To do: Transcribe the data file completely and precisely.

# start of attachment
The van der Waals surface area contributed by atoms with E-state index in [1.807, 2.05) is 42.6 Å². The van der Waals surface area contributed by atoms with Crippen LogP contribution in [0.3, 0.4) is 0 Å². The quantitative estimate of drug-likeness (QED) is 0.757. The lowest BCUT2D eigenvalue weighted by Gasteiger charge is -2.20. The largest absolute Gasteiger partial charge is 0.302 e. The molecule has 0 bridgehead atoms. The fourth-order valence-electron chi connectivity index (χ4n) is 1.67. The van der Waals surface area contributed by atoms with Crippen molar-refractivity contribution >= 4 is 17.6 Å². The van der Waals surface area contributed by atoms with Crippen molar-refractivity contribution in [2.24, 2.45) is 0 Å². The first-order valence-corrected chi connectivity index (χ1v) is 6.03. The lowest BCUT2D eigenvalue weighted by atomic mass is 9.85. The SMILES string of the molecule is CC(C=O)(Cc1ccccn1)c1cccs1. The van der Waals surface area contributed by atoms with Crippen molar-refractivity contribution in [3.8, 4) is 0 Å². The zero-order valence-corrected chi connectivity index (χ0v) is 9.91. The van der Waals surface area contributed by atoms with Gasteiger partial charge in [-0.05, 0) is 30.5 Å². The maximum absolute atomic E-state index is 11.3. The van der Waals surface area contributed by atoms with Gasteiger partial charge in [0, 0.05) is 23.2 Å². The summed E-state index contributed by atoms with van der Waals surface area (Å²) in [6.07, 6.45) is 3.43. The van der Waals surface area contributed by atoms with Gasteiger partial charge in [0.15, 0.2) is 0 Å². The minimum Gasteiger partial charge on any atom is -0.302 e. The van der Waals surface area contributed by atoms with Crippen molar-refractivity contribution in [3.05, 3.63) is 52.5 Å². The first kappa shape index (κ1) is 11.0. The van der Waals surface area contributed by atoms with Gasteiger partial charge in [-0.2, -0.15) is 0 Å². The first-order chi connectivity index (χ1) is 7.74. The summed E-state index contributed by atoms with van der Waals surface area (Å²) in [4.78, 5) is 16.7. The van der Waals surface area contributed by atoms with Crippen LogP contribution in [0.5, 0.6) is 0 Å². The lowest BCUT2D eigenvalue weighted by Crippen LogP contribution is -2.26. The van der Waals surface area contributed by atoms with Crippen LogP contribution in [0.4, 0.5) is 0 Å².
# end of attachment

The van der Waals surface area contributed by atoms with E-state index in [1.807, 2.05) is 42.6 Å². The van der Waals surface area contributed by atoms with Crippen LogP contribution in [0.3, 0.4) is 0 Å². The quantitative estimate of drug-likeness (QED) is 0.757. The lowest BCUT2D eigenvalue weighted by Gasteiger charge is -2.20. The largest absolute Gasteiger partial charge is 0.302 e. The molecule has 0 bridgehead atoms. The fourth-order valence-electron chi connectivity index (χ4n) is 1.67. The van der Waals surface area contributed by atoms with Crippen molar-refractivity contribution >= 4 is 17.6 Å². The van der Waals surface area contributed by atoms with Crippen molar-refractivity contribution in [2.24, 2.45) is 0 Å². The first-order valence-corrected chi connectivity index (χ1v) is 6.03. The lowest BCUT2D eigenvalue weighted by atomic mass is 9.85. The SMILES string of the molecule is CC(C=O)(Cc1ccccn1)c1cccs1. The van der Waals surface area contributed by atoms with Crippen molar-refractivity contribution in [3.8, 4) is 0 Å². The zero-order valence-corrected chi connectivity index (χ0v) is 9.91. The van der Waals surface area contributed by atoms with Gasteiger partial charge in [-0.05, 0) is 30.5 Å². The maximum absolute atomic E-state index is 11.3. The van der Waals surface area contributed by atoms with Gasteiger partial charge in [0, 0.05) is 23.2 Å². The summed E-state index contributed by atoms with van der Waals surface area (Å²) in [6.07, 6.45) is 3.43. The van der Waals surface area contributed by atoms with Gasteiger partial charge in [0.15, 0.2) is 0 Å². The minimum Gasteiger partial charge on any atom is -0.302 e. The van der Waals surface area contributed by atoms with Crippen molar-refractivity contribution in [3.05, 3.63) is 52.5 Å². The first kappa shape index (κ1) is 11.0. The van der Waals surface area contributed by atoms with Gasteiger partial charge in [-0.2, -0.15) is 0 Å². The first-order chi connectivity index (χ1) is 7.74. The summed E-state index contributed by atoms with van der Waals surface area (Å²) in [4.78, 5) is 16.7. The van der Waals surface area contributed by atoms with Crippen LogP contribution in [0.5, 0.6) is 0 Å². The lowest BCUT2D eigenvalue weighted by Crippen LogP contribution is -2.26. The van der Waals surface area contributed by atoms with Crippen LogP contribution in [0.4, 0.5) is 0 Å².